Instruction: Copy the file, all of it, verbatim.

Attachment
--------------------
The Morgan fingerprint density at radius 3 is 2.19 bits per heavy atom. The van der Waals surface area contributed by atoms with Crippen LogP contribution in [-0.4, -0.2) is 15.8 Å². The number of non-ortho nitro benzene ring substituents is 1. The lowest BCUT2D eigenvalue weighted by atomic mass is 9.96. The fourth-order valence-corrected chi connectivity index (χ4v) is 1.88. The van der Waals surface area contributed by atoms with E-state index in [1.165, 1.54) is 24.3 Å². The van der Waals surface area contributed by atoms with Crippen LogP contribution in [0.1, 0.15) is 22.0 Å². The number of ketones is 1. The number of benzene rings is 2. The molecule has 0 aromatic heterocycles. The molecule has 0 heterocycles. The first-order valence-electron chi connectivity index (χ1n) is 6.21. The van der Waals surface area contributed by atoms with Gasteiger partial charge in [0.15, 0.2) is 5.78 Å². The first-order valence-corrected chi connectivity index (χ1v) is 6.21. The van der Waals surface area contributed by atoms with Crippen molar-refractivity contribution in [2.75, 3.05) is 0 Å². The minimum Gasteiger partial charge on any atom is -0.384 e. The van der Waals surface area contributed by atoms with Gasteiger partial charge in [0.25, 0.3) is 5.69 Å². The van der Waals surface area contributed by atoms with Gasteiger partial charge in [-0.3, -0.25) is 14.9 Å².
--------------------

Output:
The Morgan fingerprint density at radius 3 is 2.19 bits per heavy atom. The van der Waals surface area contributed by atoms with Crippen LogP contribution in [-0.4, -0.2) is 15.8 Å². The number of non-ortho nitro benzene ring substituents is 1. The lowest BCUT2D eigenvalue weighted by atomic mass is 9.96. The fourth-order valence-corrected chi connectivity index (χ4v) is 1.88. The van der Waals surface area contributed by atoms with E-state index in [1.165, 1.54) is 24.3 Å². The van der Waals surface area contributed by atoms with Crippen LogP contribution in [0.1, 0.15) is 22.0 Å². The number of ketones is 1. The number of benzene rings is 2. The molecule has 0 aromatic heterocycles. The molecule has 0 heterocycles. The first-order valence-electron chi connectivity index (χ1n) is 6.21. The van der Waals surface area contributed by atoms with Gasteiger partial charge in [0.15, 0.2) is 5.78 Å². The first-order valence-corrected chi connectivity index (χ1v) is 6.21. The van der Waals surface area contributed by atoms with Crippen molar-refractivity contribution in [2.75, 3.05) is 0 Å². The minimum Gasteiger partial charge on any atom is -0.384 e. The van der Waals surface area contributed by atoms with Gasteiger partial charge in [0.25, 0.3) is 5.69 Å². The van der Waals surface area contributed by atoms with Gasteiger partial charge in [-0.3, -0.25) is 14.9 Å².